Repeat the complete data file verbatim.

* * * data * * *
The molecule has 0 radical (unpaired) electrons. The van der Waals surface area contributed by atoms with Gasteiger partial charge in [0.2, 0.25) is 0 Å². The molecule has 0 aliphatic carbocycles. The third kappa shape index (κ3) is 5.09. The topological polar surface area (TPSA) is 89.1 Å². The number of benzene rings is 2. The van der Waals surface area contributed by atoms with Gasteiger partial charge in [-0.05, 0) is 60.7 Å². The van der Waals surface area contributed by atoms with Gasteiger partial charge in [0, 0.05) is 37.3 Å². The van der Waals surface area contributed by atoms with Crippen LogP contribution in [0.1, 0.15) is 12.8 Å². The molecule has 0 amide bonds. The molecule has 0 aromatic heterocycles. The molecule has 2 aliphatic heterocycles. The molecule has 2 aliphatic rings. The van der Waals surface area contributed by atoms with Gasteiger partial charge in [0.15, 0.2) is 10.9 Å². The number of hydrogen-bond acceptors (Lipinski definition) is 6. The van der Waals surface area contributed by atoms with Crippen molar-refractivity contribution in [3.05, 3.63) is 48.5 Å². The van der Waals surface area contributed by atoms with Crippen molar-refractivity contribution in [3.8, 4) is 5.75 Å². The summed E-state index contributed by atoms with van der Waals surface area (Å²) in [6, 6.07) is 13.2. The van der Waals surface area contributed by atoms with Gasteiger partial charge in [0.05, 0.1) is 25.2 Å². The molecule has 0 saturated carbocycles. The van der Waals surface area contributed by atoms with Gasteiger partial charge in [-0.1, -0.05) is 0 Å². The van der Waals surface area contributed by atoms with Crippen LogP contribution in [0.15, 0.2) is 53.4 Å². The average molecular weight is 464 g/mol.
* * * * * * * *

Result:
The molecule has 0 radical (unpaired) electrons. The van der Waals surface area contributed by atoms with Gasteiger partial charge in [0.2, 0.25) is 0 Å². The molecule has 0 aliphatic carbocycles. The third kappa shape index (κ3) is 5.09. The topological polar surface area (TPSA) is 89.1 Å². The number of benzene rings is 2. The van der Waals surface area contributed by atoms with Gasteiger partial charge in [-0.05, 0) is 60.7 Å². The van der Waals surface area contributed by atoms with Gasteiger partial charge in [0, 0.05) is 37.3 Å². The van der Waals surface area contributed by atoms with Crippen LogP contribution in [0.1, 0.15) is 12.8 Å². The molecule has 0 amide bonds. The molecule has 0 aromatic heterocycles. The molecule has 2 aliphatic heterocycles. The molecule has 2 aliphatic rings. The van der Waals surface area contributed by atoms with Gasteiger partial charge in [0.15, 0.2) is 10.9 Å². The number of hydrogen-bond acceptors (Lipinski definition) is 6. The van der Waals surface area contributed by atoms with Crippen molar-refractivity contribution in [3.05, 3.63) is 48.5 Å². The van der Waals surface area contributed by atoms with Crippen molar-refractivity contribution in [3.8, 4) is 5.75 Å². The summed E-state index contributed by atoms with van der Waals surface area (Å²) in [6, 6.07) is 13.2. The van der Waals surface area contributed by atoms with Gasteiger partial charge in [0.05, 0.1) is 25.2 Å². The molecule has 0 saturated carbocycles. The van der Waals surface area contributed by atoms with Gasteiger partial charge in [-0.1, -0.05) is 0 Å². The van der Waals surface area contributed by atoms with Crippen LogP contribution in [0.15, 0.2) is 53.4 Å². The average molecular weight is 464 g/mol.